We have been working hard to find ways to teach our courses without disruption, while keeping our staff and students safe and making sure we follow government guidance on Covid-19. We won’t be making any significant changes to the content of our programmes, but there will be some changes to the way they are delivered. Please see below for further details of how this may affect this course.
If government advice changes, we may need to update our plans. If we do so, we will update this information, and will keep current students and offer holders informed by email.
We will also continue to update our frequently asked questions page for applicants and offer holders as more information becomes available.
We are not making significant changes to the content of the Translational Medicine courses.
The programme includes laboratory-based research projects. These will be offered as planned in 2020/21 with appropriate social distancing measures in place. There is a possibility that government advice on social distancing may change in the future, and this may restrict access to the campus. If that were to be the case in the spring of 2021, this would interfere with the ability of students to complete laboratory-based research projects; they would have to pursue exclusively data analysis projects instead.
Supporting vulnerable students
Students considered to be most at risk from Covid-19 should work at home wherever possible in line with government advice. Students who are going on placement will be required to complete an individual risk assessment and others may choose to do so. In addition, students from vulnerable groups, including care leavers, students estranged from their families and students with disabilities, are prioritised for help from the University’s Hardship Funds and for accommodation in Horton Halls. Priority for loans of laptops from the University will be given to those eligible to receive a hardship grant; those registered as disabled, care leavers or with caring responsibilities; and international students who may have difficulty sourcing an appropriate device on arrival in the UK.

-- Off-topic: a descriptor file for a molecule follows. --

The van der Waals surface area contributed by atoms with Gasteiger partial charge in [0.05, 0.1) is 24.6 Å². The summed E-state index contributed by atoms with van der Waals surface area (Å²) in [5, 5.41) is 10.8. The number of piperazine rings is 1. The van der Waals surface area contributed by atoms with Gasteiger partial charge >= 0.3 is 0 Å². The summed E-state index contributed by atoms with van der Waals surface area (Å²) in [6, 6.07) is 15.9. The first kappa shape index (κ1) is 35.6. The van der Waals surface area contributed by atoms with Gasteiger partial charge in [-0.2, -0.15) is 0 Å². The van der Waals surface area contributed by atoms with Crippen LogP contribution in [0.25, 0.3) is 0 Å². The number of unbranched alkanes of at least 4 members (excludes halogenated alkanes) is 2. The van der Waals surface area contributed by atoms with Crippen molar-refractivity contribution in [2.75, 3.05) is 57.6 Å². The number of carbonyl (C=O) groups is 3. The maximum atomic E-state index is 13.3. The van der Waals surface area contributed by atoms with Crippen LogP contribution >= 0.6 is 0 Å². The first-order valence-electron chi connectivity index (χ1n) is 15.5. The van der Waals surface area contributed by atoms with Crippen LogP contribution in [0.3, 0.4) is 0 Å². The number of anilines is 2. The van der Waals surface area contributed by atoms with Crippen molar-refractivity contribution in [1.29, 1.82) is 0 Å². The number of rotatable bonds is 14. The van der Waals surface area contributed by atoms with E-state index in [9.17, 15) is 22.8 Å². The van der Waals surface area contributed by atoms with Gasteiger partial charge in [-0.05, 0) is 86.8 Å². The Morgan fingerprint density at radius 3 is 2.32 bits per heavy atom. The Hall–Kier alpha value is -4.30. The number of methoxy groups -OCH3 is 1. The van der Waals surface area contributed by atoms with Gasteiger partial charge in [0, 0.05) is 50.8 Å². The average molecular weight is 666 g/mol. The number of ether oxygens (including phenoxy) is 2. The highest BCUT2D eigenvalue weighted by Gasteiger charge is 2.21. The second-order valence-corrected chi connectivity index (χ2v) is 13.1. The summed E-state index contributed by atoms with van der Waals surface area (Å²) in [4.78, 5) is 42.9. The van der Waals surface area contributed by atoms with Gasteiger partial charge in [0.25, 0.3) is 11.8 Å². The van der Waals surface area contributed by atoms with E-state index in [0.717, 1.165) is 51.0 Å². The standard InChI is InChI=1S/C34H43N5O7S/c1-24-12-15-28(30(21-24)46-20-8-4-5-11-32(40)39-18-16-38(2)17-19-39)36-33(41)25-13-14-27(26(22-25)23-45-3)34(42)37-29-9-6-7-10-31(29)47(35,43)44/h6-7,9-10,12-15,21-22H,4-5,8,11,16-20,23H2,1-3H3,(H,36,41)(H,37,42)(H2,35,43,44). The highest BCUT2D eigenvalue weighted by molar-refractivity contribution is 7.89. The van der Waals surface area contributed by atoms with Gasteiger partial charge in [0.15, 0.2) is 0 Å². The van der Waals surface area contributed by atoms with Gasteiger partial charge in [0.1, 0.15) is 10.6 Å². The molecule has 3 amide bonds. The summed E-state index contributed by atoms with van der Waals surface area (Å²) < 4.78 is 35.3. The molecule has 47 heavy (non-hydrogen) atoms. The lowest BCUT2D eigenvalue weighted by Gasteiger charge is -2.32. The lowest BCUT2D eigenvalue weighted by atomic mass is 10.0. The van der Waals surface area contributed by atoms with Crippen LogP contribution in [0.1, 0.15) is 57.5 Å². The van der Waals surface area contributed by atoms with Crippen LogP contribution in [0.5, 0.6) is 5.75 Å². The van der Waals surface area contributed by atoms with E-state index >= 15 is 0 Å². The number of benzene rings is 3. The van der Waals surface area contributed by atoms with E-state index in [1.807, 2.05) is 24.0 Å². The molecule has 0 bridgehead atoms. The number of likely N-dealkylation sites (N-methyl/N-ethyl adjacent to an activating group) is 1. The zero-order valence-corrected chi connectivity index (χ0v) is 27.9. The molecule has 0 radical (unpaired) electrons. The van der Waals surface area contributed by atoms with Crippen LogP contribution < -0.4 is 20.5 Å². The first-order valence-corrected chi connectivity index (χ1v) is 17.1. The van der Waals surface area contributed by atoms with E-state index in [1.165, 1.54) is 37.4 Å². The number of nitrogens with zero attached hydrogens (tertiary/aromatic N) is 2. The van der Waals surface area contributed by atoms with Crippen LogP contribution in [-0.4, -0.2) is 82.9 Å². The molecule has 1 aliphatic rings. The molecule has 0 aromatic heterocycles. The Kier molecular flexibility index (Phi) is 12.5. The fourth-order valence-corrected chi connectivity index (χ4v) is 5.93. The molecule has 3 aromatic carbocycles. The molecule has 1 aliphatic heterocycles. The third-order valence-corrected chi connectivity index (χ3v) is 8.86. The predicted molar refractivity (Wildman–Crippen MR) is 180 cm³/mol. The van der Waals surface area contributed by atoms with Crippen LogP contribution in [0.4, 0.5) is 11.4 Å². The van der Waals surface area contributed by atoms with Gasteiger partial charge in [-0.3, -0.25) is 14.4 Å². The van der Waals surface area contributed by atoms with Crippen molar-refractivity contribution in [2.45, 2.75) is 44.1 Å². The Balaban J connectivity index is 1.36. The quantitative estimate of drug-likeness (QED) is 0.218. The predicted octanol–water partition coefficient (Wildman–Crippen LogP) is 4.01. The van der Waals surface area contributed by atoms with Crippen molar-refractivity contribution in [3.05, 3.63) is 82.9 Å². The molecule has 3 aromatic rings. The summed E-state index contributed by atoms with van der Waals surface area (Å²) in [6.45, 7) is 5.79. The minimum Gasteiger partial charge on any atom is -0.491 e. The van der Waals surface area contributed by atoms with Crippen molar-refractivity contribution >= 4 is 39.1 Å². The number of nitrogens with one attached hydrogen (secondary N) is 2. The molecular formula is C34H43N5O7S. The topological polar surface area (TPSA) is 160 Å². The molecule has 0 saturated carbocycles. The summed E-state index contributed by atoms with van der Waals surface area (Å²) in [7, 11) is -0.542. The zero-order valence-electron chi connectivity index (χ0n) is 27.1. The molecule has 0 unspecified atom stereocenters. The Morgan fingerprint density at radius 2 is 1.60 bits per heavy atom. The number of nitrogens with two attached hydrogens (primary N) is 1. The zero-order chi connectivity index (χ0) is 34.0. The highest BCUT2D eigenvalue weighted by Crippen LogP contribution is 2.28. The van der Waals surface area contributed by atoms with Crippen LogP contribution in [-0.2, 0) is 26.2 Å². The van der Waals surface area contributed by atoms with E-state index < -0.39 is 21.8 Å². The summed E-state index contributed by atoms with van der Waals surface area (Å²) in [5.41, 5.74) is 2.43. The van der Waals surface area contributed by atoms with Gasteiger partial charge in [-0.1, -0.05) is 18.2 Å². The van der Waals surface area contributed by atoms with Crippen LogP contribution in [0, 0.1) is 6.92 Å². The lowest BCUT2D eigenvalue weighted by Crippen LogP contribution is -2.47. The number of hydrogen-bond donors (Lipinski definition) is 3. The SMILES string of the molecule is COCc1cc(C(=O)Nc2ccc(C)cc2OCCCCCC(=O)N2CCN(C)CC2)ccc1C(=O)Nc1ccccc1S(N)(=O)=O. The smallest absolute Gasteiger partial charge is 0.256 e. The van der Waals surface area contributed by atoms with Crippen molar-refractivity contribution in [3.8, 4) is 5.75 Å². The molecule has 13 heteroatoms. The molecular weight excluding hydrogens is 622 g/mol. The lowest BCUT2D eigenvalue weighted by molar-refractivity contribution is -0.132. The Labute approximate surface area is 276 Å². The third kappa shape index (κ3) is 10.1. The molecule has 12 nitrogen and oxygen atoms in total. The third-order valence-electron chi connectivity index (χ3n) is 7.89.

We recognise the impact that the current circumstances may have on mental health and have expanded our counselling provision, offering remote appointments to any student. In addition, every student will be allocated a personal tutor to offer individual pastoral and academic support from the start of their studies. (Further information about health and wellbeing advice during Covid-19 is available here.)
Priority consideration has been given to support for students with disabilities when accessing teaching and learning online, through the provision of automatic live captioning and British Sign Language within our primary technologies of Panopto, MS Teams and Big Blue Button. These can benefit a range of students, especially those who are deaf or hard of hearing, as well as students with an Autistic Spectrum Condition (ASC), memory processing issues, and for whom English is an additional language.
Human-level captioning is also available where a need has been established through the Disability Advisory team. Human-level captioning requests are processed by the Learning Technology Services (LTS) section and can be requested by email to firstname.lastname@example.org.
How the course will be delivered
The existing learning outcomes for our modules and courses will remain in place. From September to December 2020 all students will primarily access their learning, including learning materials, via the Virtual Learning Environment (VLE), Canvas. Hands-on practical teaching and learning activities will be delivered on campus with appropriate social distancing and personal protective equipment (PPE) measures put in place, and with controls on the number of people in each location.
The online components of the course will be designed to balance interactive real-time sessions with lecturers and other students, with self-paced independent study. Students will have clear learning pathways through the activities they are expected to engage with, and there will be opportunities to check learning and progress.
Personal tutor support and all other student support, such as the Academic Success Centre, will also be online for this period, using a range of methods for staying in touch, such as telephone, email and the University’s web conferencing systems BigBlueButton and MSTeams.
Pending Health Education England (HEE) approval, placements are currently expected to resume from September 2020 with minimum changes to planned delivery or timings. All students on placement will be expected to undertake a risk assessment and adhere to local Trust working patterns and guidance.